A little humility, perhaps?

Confession: I’ve never especially liked Paul. Paul the apostle, that is. Respect, even to the point of being in awe of this mighty man of Christ, yes. But he’s not a man I’d especially care to sit down and have a pint or two with.

Paul, by his own admission, was a persecutor of Christians (Acts 26:9-11), even condemning some to death, such was his zeal. After his conversion, perhaps the single most important conversion in the history of the church, he shifted the target of his zeal. No, he did not become a literal persecutor of the Jews. He did become a zealot, and preached the kingdom of God in the person of Jesus Christ, risen from the dead to put paid to our sins.

Paul’s zeal is worthy of emulation. Would that I could measure up. But here’s where I suggest that Paul could have used a little something that Jesus had in great measure: humility. Consider this, from Paul’s letter to the Philippians, Chapter 4:8

Finally, brothers, whatever is true, whatever is honorable, whatever is just, whatever is pure, whatever is lovely, whatever is commendable, if there is any excellence, if there is anything worthy of praise, think about these things.

Excellent advice, worthy of following. But here’s where Paul needs to dial it down a notch, in 4:9

What you have learned and received and heard and seen in me–practice these things, and the God of peace will be with you.

I’m delighted that God chose Paul, knowing that his character would be just the thing to spread knowledge of God’s Son to the gentiles. But let’s take Paul with a large dose of our own humility, and let none of us think we are so blameless as to be self-appointed templates for humanity.

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  1. Mark Hunsaker · · Reply

    Since we are confessing, I will begin by saying that apart from Christ, Paul is my favorite person in the Bible.

    He is the embodiement of that which he preached: saved by grace through faith alone, but created to do God’s work (see Eph 2:8-10).

    So, naturally, when reading your post today I bristled just a bit. “How could anyone not like Paul?!?” I wondered aloud. But, as always, I do see where you are coming from.

    I agree there is but one template for behavior (Christ alone) but I do not think that is what Paul is saying here. Of all the Apostles, we have the most evidence of Paul’s life of submission to Christ’s will. He was truly living his faith because he was doing what he teaches us through his powerful epistles: submitting to Christ. Putting Christ first, to the point of chains, to the point of death.

    Was Paul without sin? Obviously not (see Romans 7). But are we to deny the power of Christ working through people in the name of humility? To borrow a phrase from Paul: By no means! I’m convinvced that Paul was trying to help us get beyond some kind of false humility (none of us can ever really do anything good) to find ourselves in true humility: where the least of us, even those who kill God’s people can be brought to a point where we can become Christ’s greatest servants, if we submit to him.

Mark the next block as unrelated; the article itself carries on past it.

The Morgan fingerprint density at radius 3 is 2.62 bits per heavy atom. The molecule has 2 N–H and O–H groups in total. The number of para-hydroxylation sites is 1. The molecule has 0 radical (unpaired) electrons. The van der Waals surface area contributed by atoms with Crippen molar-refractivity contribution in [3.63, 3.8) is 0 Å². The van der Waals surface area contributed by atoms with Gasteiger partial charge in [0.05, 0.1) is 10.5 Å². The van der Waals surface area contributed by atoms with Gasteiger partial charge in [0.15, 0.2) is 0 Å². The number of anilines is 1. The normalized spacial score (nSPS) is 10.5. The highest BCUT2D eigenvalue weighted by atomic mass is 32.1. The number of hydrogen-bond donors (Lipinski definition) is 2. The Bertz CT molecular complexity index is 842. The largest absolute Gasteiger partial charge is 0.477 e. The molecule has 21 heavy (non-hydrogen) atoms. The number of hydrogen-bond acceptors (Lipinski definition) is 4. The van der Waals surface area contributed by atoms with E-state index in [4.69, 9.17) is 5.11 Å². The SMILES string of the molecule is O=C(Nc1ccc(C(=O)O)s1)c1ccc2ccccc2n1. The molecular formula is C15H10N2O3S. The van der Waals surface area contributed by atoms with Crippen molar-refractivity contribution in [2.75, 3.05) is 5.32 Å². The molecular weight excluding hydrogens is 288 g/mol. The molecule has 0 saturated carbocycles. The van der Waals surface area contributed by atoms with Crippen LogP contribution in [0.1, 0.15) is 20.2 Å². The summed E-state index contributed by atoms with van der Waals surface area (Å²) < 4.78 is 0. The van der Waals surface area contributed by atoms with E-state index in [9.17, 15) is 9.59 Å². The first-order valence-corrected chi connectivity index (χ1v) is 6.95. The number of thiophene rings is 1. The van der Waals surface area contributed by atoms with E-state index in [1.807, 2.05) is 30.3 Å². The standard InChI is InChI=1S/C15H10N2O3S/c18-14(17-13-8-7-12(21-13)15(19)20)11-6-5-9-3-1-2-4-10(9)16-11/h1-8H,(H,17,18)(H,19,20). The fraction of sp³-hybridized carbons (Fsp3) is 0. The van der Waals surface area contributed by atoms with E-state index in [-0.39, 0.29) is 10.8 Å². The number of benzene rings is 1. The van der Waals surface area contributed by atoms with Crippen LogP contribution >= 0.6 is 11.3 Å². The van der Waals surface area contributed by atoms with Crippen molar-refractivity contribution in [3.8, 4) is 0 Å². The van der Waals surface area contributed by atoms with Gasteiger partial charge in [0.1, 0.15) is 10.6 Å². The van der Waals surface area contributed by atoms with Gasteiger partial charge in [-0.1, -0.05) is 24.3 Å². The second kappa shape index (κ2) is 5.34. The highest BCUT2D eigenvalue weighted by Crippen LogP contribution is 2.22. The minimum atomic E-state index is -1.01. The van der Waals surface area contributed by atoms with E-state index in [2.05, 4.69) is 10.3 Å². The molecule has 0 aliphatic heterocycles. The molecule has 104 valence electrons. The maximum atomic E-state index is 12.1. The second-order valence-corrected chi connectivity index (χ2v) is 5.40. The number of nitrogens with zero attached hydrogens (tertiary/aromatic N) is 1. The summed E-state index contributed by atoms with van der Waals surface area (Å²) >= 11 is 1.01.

Submission to Christ is the true humility. To make this clear, Paul had made this point in the previous chapter (Philipians 3:12-16):

    Not that I have already obtained all this, or have already been made perfect, but I press on to take hold of that for which Christ Jesus took hold of me. Brothers, I do not consider myself yet to have taken hold of it. But one thing I do: Forgetting what is behind and straining toward what is ahead, I press on toward the goal to win the prize for which God has called me heavenward in Christ Jesus.

    All of us who are mature should take such a view of things. And if on some point you think differently, that too God will make clear to you. Only let us live up to what we have already attained.

    What is humility? Humility to people or humility to God? Perhaps it is both, but not at the expense of displaying Christ’s power…a testimony to the Gospel itself.

  2. John Luke · · Reply

    Mark, thank you for your thoughts.

    As I wrote, I have the greatest respect, bordering on awe, for what Paul did for us. He is one of the very few truly indispensable men in the history of the church. But I just don’t like him…it’s my problem, and I know I’m in a tiny minority on this score.

    As for my favorite person in the Bible, that’s a tough choice; there are so many worthy candidates. My gut reaction: my favorite man is Peter, my favorite woman Mary, Mother of God. Peter, because he emobodies the faults and virtues that lie within us all, and he came through despite it all. Mary, for staying the course in what, at the time, could easily have resulted in death by stoning.

    And you are absolutely correct: our only template must be Christ.

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